Case study

Copenhagen Smart City 2025

Copenhagen Smart City 2025 is a development plan designed by Copenhagen Solutions Lab, the innovation hub for smart development of the city. This plan includes a series of mid and long-term interventions that contribute to the reaching of the final common goal for the city to become smart in 2025. Copenhagen wants to grant the community of citizens a higher level of well-being by being climate proof, going no waste and living in a CO2 neutral urban environment. Furthermore, the city aims to become “the world’s best city for cyclists”, while also offering a better everyday life and more natural sports within a green city.

Within this plan for a healthier city and lifestyle, tailored services are being implemented. Going deeper into this goal-oriented organizational structure, it is possible to define a series of individual projects in the fields of comfort, security, convenience and city life. Each of these intervention areas gave birth to specific product-service systems that contribute to achieving the main goal in a long-term process of gradual implementation.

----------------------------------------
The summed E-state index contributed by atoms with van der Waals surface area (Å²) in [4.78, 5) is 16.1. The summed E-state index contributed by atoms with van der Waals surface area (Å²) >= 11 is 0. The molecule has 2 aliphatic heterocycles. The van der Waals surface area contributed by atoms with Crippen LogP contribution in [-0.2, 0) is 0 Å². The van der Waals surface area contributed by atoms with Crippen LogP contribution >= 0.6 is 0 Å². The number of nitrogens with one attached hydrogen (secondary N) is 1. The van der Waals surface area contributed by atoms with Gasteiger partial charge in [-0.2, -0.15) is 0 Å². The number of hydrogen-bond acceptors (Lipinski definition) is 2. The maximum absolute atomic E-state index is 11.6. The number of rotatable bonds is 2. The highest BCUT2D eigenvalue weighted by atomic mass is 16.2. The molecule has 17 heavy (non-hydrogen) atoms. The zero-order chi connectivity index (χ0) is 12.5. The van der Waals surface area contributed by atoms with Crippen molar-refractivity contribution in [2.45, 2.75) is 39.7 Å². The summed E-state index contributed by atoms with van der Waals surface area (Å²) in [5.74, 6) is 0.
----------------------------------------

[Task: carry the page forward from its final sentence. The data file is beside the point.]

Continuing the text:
The interventions range from very simple, for example new urban furniture for bikers, to rather complex services such as an intelligent biking system with totems that display real-time road data for cyclists. Another example is the Green Lines system, a network of cycle paths that give priority to bikers in cars traffic, making the bicycle the most convenient means of transport in all Copenhagen. The infrastructure of the city is changing, as new cycle tracks and new parkings are being built. Each intervention, small or big, contributes to making Copenhagen “the world’s best city for cyclists”.

This case study clearly shows the two elements of the new approach that we propose: the definition of a common goal for the whole system, the city, and the implementation of a series of interconnected interventions that take into consideration the broader picture. Copenhagen’s plan showcases how this kind of approach can have an impact on the whole system by creating and delivering value for all of the stakeholders involved. This is a great example of how the application of Transition Design principles can improve the quality and coherence of a service development.


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field notes — PSSD student at polimi & tongji + ASP